develop interest and skills in inquiring into the aesthetic aspects of texts, and develop an informed appreciation of literature.
As a class, view the clip and focus attention on the opening shot of the Mumuga's mountain. Draw students' attention to the use of loud and foreboding music, mist, a close-up, and Mung's frightened assertion. These are various ways that the filmmaker creates a sense of fear for the audience. Ask students to evaluate the effectiveness of these techniques to convey meaning and expression. Students can show their response by placing themselves on an imaginary line that ranges from completely effective at one end to not at all effective at the other.
As a class, list the different camera angles used to deliver a sense of foreboding about the Mumuga. Students should also assess the style and tempo of the music used to enhance audience response.
As a class, find out about different Indigenous stories in your local area or research stories from a particular country/language group across Australia. These stories are often oral traditions that have been passed down from one generation to the next. Some may be traditional stories that have been passed down over hundreds of thousands of years while others will be more recent, contemporary stories. Many have now been written down.
Stories may include life histories (individual or collective), spiritual narratives (including creation stories) and cultural practices (teachings about ways of doing things, seeing things and being). Some of these stories are meant to evoke 'fear' in the reader which is important in the art of children's storytelling. Ask students to suggest reasons why the story is written in this way and how it would act as a warning to children.
Ask students to research and find many different types of Indigenous stories and Indigenous writers. Have students choose one Indigenous story from their local area or from a particular language group or region across Australia. They should consider the following questions about the story and respond using Student Activity Sheet E26.3: Fear.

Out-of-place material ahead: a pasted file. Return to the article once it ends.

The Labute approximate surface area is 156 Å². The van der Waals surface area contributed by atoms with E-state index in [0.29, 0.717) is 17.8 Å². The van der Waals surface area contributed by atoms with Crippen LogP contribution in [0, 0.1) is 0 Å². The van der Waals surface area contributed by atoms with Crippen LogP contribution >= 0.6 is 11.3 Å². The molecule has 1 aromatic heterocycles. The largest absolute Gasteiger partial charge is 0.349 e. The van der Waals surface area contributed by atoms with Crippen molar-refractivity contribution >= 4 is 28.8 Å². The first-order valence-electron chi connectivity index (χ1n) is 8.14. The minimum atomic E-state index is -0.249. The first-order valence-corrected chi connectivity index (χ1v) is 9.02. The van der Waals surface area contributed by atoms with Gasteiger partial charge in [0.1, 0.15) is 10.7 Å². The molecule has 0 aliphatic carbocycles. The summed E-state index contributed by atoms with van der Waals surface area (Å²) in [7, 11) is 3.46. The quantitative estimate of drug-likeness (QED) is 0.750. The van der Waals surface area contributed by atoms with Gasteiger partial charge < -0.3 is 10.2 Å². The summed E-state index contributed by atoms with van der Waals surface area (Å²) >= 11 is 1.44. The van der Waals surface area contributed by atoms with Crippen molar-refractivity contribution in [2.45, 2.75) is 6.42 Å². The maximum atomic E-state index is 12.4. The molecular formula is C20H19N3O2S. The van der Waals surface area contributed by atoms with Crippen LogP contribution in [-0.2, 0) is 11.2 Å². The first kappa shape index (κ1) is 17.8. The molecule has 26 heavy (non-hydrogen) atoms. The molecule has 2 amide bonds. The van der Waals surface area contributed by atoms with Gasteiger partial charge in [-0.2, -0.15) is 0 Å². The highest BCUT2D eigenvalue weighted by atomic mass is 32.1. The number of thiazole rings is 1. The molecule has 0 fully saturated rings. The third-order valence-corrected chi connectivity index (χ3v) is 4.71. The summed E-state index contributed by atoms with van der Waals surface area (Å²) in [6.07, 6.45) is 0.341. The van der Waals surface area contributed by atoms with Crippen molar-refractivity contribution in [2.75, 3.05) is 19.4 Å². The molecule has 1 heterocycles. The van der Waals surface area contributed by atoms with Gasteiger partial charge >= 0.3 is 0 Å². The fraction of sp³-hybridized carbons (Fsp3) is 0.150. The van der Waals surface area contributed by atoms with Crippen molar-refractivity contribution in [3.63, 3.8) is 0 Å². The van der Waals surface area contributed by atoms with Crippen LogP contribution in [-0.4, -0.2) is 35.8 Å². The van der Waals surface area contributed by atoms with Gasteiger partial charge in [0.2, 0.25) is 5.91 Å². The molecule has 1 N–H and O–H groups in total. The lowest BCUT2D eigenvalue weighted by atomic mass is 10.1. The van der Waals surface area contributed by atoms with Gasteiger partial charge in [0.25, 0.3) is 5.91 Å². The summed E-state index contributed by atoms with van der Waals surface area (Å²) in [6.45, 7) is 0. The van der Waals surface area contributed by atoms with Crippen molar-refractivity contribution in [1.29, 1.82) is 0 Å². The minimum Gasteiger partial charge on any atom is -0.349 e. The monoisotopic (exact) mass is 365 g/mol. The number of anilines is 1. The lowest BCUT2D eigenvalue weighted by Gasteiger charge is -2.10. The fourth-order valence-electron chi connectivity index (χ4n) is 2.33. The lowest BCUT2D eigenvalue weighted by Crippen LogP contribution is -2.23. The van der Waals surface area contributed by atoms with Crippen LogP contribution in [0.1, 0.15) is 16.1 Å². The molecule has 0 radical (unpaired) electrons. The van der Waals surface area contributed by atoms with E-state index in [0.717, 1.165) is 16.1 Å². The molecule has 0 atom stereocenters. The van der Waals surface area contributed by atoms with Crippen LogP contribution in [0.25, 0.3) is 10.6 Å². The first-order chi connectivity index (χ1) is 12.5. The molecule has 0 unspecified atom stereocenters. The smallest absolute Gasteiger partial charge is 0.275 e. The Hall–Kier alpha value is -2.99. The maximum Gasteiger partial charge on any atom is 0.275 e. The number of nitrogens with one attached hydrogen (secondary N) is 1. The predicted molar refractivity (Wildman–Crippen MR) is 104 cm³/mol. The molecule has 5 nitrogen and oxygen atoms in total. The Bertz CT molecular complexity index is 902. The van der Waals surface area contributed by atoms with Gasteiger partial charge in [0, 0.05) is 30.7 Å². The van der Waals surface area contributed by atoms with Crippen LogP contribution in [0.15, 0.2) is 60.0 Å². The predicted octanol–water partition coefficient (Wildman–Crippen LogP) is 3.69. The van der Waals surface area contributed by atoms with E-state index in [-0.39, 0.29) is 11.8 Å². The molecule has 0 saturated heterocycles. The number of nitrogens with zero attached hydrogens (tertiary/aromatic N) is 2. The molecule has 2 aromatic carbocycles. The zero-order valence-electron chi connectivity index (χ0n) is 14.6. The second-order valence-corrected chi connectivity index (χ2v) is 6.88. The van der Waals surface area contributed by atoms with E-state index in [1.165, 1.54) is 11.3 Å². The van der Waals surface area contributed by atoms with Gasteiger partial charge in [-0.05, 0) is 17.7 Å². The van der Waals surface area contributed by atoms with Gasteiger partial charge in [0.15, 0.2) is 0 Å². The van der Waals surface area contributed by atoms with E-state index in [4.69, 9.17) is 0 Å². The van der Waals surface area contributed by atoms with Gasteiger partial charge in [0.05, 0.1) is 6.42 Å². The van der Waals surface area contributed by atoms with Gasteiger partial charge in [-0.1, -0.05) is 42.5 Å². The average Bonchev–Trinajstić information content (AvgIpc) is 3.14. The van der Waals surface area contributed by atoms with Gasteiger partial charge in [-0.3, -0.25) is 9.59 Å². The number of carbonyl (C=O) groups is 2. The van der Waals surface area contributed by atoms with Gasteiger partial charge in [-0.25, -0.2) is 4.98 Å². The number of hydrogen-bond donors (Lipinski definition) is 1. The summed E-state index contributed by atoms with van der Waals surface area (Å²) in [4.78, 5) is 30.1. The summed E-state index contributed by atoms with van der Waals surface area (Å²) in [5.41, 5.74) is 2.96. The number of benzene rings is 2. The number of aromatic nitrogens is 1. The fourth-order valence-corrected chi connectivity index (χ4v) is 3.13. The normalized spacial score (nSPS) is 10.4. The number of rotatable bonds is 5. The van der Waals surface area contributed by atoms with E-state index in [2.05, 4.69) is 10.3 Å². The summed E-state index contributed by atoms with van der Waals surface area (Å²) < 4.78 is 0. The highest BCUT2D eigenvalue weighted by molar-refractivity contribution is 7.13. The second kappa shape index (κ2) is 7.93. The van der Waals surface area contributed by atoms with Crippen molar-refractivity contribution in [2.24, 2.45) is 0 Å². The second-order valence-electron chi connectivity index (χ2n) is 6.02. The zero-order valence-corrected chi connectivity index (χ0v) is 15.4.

Who are the main characters in the story?
What is the setting? What country and/or people is it connected to?
What happens and how is it linked to the place?
How does the story end?
Does it have a particular message and if so what is it?
How is 'fear' translated in the story?
Why was 'fear' used in the story?
Find examples of Indigenous children's book writers using the following websites:
Ask students to design the front and back covers of a storybook for their chosen Indigenous story. On the front they need to include the title, the author's name and a meaningful illustration that draws the viewer's attention. On the back they should write a short summary of the story without giving the ending away. Refer students to Student Activity Sheet E26.3: Fear.
Character,Gender roles and stereotypes,Indigenous perspectives
Prior to watching this clip, discuss with students the ideas of leadership, working as a team and facing your fears. Brainstorm things that students are frightened of and list the ways they have tried to overcome those fears.
As a class, view the clip and focus on the part in which Barangaroo and Mung are catching yabbies. Ask the students to respond to the following questions:
How is Barangaroo catching yabbies?
How is Mung catching yabbies?
What does Barangaroo say to Mung that makes him leave?
How do you think it may have made him feel?
Have students focus on the part when Barangaroo returns to the camp site. Ask students the following questions:
Why is Wiyanga angry with Barangaroo?
Where does Barangaroo think Mani has gone?
What is her reason for thinking this?
Who is the first to go to find Mung?
What are the two reasons given by Mani's friends for why they don't want to go into the Mumuga's cave?
What does Mani say to convince them to stay?
Barangaroo wants to be considered the leader of the children. Ask students to list how she proves that she is a good leader. Ask students to list what they feel makes her a good leader.
Ask students to write an action plan for Barangaroo and her friends that they could use to find Mung. They need to work as a team and systematically list the stages of the search and who is responsible for searching particular areas. Make sure that the plan elects Barangaroo as the leader. It should articulate her role to oversee the search plan.
The action plan instructions could include tools the children might need, a map of the territory with an escape route drawn on it, and a list of food items they could take with them.
Students need to keep to the authentic time and setting of the clip. They should complete research into how Indigenous Australians lived and what resources they utilised through their understanding of their environment.